How Does Marijuana Affect The Brain?

How Does Marijuana Affect The Brain?

Marijuana is called cannabis. In our brains, we have an endocannabinoid system and varying cannabinoid receptors. THC, delta-9-tetrahydrocannabinol, is the main active ingredient in marijuana which causes the brain to become intoxicated. This ingredient interacts with the cannabinoid receptors throughout the brain, causing different effects on the brain both structurally and responsively. The brain also produces its own cannabinoids, which are brain chemicals, that interact with the cannabinoid receptors. Together, the cannabinoid receptors and the cannabinoid chemicals create the endocannabinoid system.

People who become heavily intoxicated from marijuana describe the experience of being “stoned”. Feeling slowed down and heavy in the brain and body is caused by the cannabinoid receptors being flooded by THC and other cannabinoids. The endocannabinoid system is far reaching in the brain, interacting with different areas which cause different effects. Primarily, the cannabinoids slow down communication between the cells of all the different areas of the brain, slowing down brain function as a whole. As a result, the brain cannot function normally, creating that “stoned” sensation and all of its effects.

Areas of the brain and how they are affected by marijuana

  • The amygdala is the brain’s resource center for regulating fear. Under the influence of THC, the amygdala cannot process emotion and fear, causing the common experience of paranoia marijuana users get.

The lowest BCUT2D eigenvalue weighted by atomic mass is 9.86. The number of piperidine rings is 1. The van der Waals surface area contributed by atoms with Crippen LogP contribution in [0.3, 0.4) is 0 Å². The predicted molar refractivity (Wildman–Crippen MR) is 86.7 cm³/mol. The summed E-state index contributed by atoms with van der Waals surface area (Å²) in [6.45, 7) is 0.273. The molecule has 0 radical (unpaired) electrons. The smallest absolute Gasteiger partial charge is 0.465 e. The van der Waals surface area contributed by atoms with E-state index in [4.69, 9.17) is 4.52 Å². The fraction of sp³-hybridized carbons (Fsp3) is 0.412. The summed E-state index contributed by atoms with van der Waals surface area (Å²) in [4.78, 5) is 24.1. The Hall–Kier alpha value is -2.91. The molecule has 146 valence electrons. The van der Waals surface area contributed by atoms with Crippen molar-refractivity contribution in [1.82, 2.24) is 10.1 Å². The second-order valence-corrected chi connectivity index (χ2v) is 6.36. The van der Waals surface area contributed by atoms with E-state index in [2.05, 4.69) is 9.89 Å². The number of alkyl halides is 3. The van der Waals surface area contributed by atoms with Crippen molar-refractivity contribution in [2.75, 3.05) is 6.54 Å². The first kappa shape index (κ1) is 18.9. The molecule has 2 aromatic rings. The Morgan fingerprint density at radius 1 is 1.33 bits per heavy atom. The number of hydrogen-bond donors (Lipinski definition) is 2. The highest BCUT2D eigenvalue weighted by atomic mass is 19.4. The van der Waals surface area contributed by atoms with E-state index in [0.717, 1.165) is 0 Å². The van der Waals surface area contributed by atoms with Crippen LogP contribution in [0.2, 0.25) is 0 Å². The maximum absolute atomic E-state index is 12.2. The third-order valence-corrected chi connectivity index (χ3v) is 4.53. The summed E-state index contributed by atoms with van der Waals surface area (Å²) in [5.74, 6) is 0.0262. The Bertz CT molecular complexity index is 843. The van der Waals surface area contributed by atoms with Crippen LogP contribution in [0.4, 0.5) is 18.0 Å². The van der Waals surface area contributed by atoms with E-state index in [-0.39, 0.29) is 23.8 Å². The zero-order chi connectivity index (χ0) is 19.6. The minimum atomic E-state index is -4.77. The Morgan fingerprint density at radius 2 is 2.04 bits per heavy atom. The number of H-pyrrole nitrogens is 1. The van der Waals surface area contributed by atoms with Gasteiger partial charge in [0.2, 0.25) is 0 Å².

• People who are “stoned” feel like they are moving slow- and many times they are. The basal ganglia is part of the brain which dictates muscle movement. THC slows down the body’s movement timing.
  • More movement is impaired due to the slowing down of the cerebellum, the part of the brain which dictates balance and coordination.
  • THC also slows down the hippocampus which processes new information and sorts information for memory storage. As a result, people under the influence of marijuana have impaired memory.
  • “Munchies” or being extremely hungry, is a common side effect of being high on marijuana. This is caused by the hypothalamus slowing down, the area of the brain which regulates eating or cravings for food.
  • Being high on drugs is addicting primarily because of the state of euphoria drugs cause in the brain. Euphoric sensations come from the nucleus accumbens, which is the reward center of the brain. Though THC can affect the nucleus accumbens, its the production of another brain chemical called dopamine, a neurotransmitter for pleasure, which floods the reward center.

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